An exhibition dedicated to the 100th anniversary of October Revolution kicked off at the National Museum of Tajikistan in Dushanbe on November 10.

Organized by the Russian Historical Society, the State Central Museum of Contemporary History of Russia and the History of Homeland Foundation under support of Rossotrudnichestvo (The Federal Agency for the Commonwealth of Independent States, Compatriots Living Abroad and International Humanitarian Cooperation), the exhibition is titled “1917.  The Code of Revolution.” 

The exhibition in Dushanbe commemorates the centenary of the 1917 Revolution by presenting unique archive photographs and copies of documents telling the situation in Russia at the beginning of the 20th century.  

The exhibition-opening ceremony was attended by Russian Ambassador to Tajikistan Igor Lyakin-Frolov, representatives of Tajik government institutions, diplomatic missions active in Tajikistan as well as representatives of Tajik intelligentsia, students and media.  

In his inaugural speech, Ambassador Lyakin-Frolov, in particular, noted that the October Revolution had had a fateful influence on Central Asia and “determined, to many extent, the course of history and the vector of development of the countries of the region.”  

The October Revolution, officially known in Soviet literature as the Great October Socialist Revolution, and commonly referred to as Red October, the October Uprising, the Bolshevik Revolution, or Bolshevik Coup was a revolution in Russia led by the Bolsheviks and Vladimir Lenin that was instrumental in the larger Russian Revolution of 1917.  It took place with an armed insurrection in Petrograd on October 25 (November 7, New Style) 1917.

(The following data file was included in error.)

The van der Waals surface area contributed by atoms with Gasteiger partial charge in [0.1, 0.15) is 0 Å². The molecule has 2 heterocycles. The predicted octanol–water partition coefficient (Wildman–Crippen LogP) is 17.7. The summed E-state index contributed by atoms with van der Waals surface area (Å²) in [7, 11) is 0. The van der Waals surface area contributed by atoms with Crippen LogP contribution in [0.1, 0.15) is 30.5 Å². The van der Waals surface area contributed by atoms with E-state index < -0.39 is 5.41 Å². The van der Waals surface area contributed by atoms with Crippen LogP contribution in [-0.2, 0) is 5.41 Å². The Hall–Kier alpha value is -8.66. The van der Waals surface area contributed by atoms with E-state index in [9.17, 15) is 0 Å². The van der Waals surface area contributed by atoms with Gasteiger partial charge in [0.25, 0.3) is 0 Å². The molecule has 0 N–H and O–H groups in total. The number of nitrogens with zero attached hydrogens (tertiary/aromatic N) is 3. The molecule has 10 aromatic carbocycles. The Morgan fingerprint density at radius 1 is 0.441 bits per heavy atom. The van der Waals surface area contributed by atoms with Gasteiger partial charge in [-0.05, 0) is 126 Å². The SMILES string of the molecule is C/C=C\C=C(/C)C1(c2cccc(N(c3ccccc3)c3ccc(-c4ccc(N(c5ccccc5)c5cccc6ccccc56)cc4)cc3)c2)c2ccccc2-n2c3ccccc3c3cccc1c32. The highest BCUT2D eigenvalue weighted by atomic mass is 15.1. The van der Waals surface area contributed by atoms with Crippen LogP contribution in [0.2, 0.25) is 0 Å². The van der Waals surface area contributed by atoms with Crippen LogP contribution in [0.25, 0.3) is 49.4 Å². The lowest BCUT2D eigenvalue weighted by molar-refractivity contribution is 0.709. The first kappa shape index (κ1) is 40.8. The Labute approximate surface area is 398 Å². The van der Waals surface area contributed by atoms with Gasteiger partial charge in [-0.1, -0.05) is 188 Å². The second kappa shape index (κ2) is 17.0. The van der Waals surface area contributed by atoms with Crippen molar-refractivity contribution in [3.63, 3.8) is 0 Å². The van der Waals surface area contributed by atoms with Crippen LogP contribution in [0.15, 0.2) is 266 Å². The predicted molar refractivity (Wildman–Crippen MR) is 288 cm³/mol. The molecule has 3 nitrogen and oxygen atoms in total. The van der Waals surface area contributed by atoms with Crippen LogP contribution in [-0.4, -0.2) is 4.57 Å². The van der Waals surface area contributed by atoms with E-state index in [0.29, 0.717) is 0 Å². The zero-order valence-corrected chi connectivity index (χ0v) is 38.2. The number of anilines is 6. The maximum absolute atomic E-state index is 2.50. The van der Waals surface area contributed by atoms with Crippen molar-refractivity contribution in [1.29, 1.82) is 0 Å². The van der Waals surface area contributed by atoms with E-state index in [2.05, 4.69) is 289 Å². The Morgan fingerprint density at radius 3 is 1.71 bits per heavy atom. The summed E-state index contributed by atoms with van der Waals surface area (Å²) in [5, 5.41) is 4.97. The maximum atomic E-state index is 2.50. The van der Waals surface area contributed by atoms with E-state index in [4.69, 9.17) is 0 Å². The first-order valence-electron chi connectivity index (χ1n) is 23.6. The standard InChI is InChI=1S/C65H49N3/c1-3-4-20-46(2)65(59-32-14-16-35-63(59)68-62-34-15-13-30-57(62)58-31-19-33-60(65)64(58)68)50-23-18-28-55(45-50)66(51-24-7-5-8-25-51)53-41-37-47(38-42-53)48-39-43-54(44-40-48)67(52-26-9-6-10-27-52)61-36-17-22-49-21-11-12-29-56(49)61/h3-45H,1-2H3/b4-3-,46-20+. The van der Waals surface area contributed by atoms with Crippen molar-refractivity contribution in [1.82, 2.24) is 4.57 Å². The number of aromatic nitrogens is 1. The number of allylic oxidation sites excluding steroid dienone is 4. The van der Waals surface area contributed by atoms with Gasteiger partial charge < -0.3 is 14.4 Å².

It followed and capitalized on the February Revolution of the same year, which overthrew the Tsarist autocracy and resulted in a provisional government after a transfer of power proclaimed by Grand Duke Michael, brother of Tsar Nicolas II, who declined to take power after the Tsar stepped down. During this time, urban workers began to organize into councils (Russian: Soviet) wherein revolutionaries criticized the provisional government and its actions.  After the Congress of Soviets, now the governing body, had its second session, it elected members of the Bolsheviks and other leftist groups such as the Left Socialist Revolutionaries to important positions within the new state of affairs.  This immediately initiated the establishment of the Russian Socialist Federative Soviet Republic, the world's first self-proclaimed socialist state.  On July 17, 1918, the Tsar and his family were executed which may have been with Lenin's approval.